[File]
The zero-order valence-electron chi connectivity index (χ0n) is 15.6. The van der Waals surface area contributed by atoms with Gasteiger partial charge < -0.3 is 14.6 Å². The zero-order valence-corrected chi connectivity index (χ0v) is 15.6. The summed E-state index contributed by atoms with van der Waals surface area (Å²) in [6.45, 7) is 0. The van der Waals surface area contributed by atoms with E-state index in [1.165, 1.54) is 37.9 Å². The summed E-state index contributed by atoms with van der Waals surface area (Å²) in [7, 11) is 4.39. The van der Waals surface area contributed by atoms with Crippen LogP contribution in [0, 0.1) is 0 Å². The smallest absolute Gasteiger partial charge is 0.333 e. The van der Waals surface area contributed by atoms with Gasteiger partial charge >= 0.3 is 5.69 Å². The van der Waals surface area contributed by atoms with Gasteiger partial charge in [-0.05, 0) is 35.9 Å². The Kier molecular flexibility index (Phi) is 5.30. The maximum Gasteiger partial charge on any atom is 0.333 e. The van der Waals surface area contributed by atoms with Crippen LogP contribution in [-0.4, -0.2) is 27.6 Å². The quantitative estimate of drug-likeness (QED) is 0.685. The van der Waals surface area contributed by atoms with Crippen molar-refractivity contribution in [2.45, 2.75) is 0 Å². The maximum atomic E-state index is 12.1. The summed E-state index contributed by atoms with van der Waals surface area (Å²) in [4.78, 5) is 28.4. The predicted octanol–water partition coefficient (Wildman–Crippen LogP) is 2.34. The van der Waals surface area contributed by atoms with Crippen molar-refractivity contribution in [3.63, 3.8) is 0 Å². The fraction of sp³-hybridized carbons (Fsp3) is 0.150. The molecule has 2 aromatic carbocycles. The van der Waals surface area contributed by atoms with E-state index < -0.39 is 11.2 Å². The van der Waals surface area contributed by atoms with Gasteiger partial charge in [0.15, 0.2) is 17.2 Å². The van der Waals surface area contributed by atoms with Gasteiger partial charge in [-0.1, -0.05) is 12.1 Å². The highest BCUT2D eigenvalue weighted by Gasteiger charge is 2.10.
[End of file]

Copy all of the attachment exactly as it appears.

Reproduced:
The zero-order valence-electron chi connectivity index (χ0n) is 15.6. The van der Waals surface area contributed by atoms with Gasteiger partial charge < -0.3 is 14.6 Å². The zero-order valence-corrected chi connectivity index (χ0v) is 15.6. The summed E-state index contributed by atoms with van der Waals surface area (Å²) in [6.45, 7) is 0. The van der Waals surface area contributed by atoms with E-state index in [1.165, 1.54) is 37.9 Å². The summed E-state index contributed by atoms with van der Waals surface area (Å²) in [7, 11) is 4.39. The van der Waals surface area contributed by atoms with Crippen LogP contribution in [0, 0.1) is 0 Å². The smallest absolute Gasteiger partial charge is 0.333 e. The van der Waals surface area contributed by atoms with Gasteiger partial charge >= 0.3 is 5.69 Å². The van der Waals surface area contributed by atoms with Gasteiger partial charge in [-0.05, 0) is 35.9 Å². The Kier molecular flexibility index (Phi) is 5.30. The maximum Gasteiger partial charge on any atom is 0.333 e. The van der Waals surface area contributed by atoms with Crippen LogP contribution in [-0.4, -0.2) is 27.6 Å². The quantitative estimate of drug-likeness (QED) is 0.685. The van der Waals surface area contributed by atoms with Crippen molar-refractivity contribution in [2.45, 2.75) is 0 Å². The maximum atomic E-state index is 12.1. The summed E-state index contributed by atoms with van der Waals surface area (Å²) in [4.78, 5) is 28.4. The predicted octanol–water partition coefficient (Wildman–Crippen LogP) is 2.34. The van der Waals surface area contributed by atoms with Crippen molar-refractivity contribution in [3.63, 3.8) is 0 Å². The fraction of sp³-hybridized carbons (Fsp3) is 0.150. The molecule has 2 aromatic carbocycles. The van der Waals surface area contributed by atoms with E-state index < -0.39 is 11.2 Å². The van der Waals surface area contributed by atoms with Gasteiger partial charge in [0.15, 0.2) is 17.2 Å². The van der Waals surface area contributed by atoms with Gasteiger partial charge in [-0.1, -0.05) is 12.1 Å². The highest BCUT2D eigenvalue weighted by Gasteiger charge is 2.10.